The Alaksen National Wildlife Area is located on Westham Island in the Corporation of Delta, in the province of British Columbia, Canada. It is an important stopover point for many species of birds migrating along the Pacific Flyway.

Miranda Naturalists Trust

The Miranda Naturalists' Trust is a charitable trust, that established and maintains the Miranda Shorebird Centre, located at Miranda on the western shore of the Firth of Thames on the North Island of New Zealand. The Miranda Naturalists' Trust (MNT) was formed in 1975 to encourage people to visit the coastline and appreciate its wide range of flora and fauna. The trust promotes education and public awareness of coastal ecology, shorebird research and conservation. Work done by the trust, to increase knowledge of shorebird migration, includes bird banding, research and data exchange. The Shorebird Centre has information displays on waders and a library and helps raise funds for the trust's work through their shop sales and visitor accommodation.

Quill Lakes group of lakes in Canada

The Quill Lakes is a wetland complex in Saskatchewan, Canada that encompasses the endorheic basin of three distinct lake wetlands: Big Quill Lake, Middle Quill Lake and Little Quill Lake. On May 27, 1987, it was designated a wetland of international importance via the Ramsar Convention. It was the first Canadian site in the North American Waterfowl Management Plan, is a site in the International Biological Programme and Saskatchewan Heritage Marsh Program, and was designated a Western Hemisphere Shorebird Reserve Network site of International significance in May, 1994. The site is an important staging and breeding area for spring and fall migration of shorebirds. The site qualifies as an Important Bird Area for its globally and nationally significant migratory and breeding populations of more than a dozen species of birds.

Central Asian Flyway organization

The Central Asian Flyway (CAF), Central Asian-Indian Flyway, or Central Asian-South Asian Flyway is a flyway covering a large continental area of Eurasia between the Arctic Ocean and the Indian Ocean and the associated island chains. The CAF comprises several important migration routes of waterbirds, most of which extend from the northernmost breeding grounds in Siberia to the southernmost non-breeding wintering grounds in West Asia, India, the Maldives and the British Indian Ocean Territory.

The San Luis National Wildlife Refuge Complex is located in the northern San Joaquin Valley, within Merced County and Stanislaus County of California. The complex, with four federal National Wildlife Refuges, is managed by the U.S Fish & Wildlife Service.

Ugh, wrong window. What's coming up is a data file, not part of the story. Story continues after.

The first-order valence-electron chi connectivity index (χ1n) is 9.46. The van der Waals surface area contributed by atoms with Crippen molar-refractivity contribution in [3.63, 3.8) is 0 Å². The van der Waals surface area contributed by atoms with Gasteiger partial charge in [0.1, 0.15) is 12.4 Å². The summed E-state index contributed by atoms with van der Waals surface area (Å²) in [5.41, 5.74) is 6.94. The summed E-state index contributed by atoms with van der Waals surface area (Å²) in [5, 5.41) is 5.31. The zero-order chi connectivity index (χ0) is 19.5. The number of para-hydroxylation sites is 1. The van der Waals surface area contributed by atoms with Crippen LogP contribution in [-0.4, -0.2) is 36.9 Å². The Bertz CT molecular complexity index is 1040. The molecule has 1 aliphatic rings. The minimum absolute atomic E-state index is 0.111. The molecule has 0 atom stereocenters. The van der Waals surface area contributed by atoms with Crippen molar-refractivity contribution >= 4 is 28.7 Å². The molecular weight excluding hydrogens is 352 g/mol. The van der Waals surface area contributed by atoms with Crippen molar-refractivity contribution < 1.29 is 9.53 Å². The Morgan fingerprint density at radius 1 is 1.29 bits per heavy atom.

Cheyenne Bottoms

Cheyenne Bottoms is a wetland in the central Great Plains of North America. Occupying approximately 41,000 acres in central Kansas, it is the largest wetland in the interior United States. The Bottoms is a critical stopping point on the Central Flyway for millions of birds which migrate through the region annually.

The Asian – East African Flyway is a group of well-established routes by which many species of birds migrate annually between mid-Palearctic breeding grounds in Asia and non-breeding sites in eastern and southern Africa.

Siberian Crane Memorandum of Understanding

The Memorandum of Understanding (MoU) Concerning Conservation Measures for the Siberian Crane is a Multilateral Environmental Memorandum of Understanding and came into effect on 1 July 1993 and was amended in January 1999. It was the first MoU to be concluded under the auspices of the Convention on Migratory Species of Wild Animals (CMS), also known as the Bonn Convention, and focuses on conserving the Siberian crane as one of the three rarest crane species. The MoU covers twelve range states. As of August 2012, eleven range states have signed the MoU.

Last Mountain Lake Bird Sanctuary is a National Historic Site of Canada, located in the rural municipality of Last Mountain Valley No. 250 in Saskatchewan. The migratory bird sanctuary was the first established in North America. The 47.36-square-kilometre (18.29 sq mi) area is within the Last Mountain Lake National Wildlife Area, an International Biological Program site, and includes adjacent uplands.

The Black Sea–Mediterranean Flyway is a group of well-established routes by which many bird species of migrate annually between Palearctic breeding grounds in northern Europe and Asia, and non-breeding habitats in southern Europe and Africa.

References

  1. 1 2 3 "North American Migration Flyways". 16 March 2017. Retrieved 9 May 2019.
  2. Shors, Teri (2018). Krasner's Microbial Challenge. Jones & Bartlett Learning. p. 406. ISBN   978-1-284-13918-1.
  3. Gabrielson, Ira N. (1962). "Frederick Charles Lincoln Obituary". The Auk. 79 (3): 495–499. doi:10.2307/4082843.
  4. "Ramsar sites information service" . Retrieved 11 May 2019.
  5. CMS Secretariat, 32nd Meeting of the Standing Committee (8–9 November 2007). STRATEGIC REVIEW OF FLYWAY PAPER (PDF). Bonn: UNEP/CMS Secretariat.
  6. 1 2 3 4 5 6 7 8 9 Colwell, Mark A. (2010). Shorebird Ecology, Conservation, and Management. University of California Press. pp. 120–124. ISBN   978-0-520-94796-2.
  7. Galbraith, Colin A.; Jones, Tim; Kirby, Jeff; Mundkur, Taej (2014). "A Review of Migratory Bird Flyways and Priorities for Management" (PDF). CMS Technical Series No. 27. Secretariat of the Convention on the Conservation of Migratory Species of Wild Animals. Retrieved 15 May 2019.CS1 maint: Multiple names: authors list (link)
  8. Wargo, Brian (2016). "A Golden Year in Pennsylvania". Hawk Migration Studies. 41 (2): 3.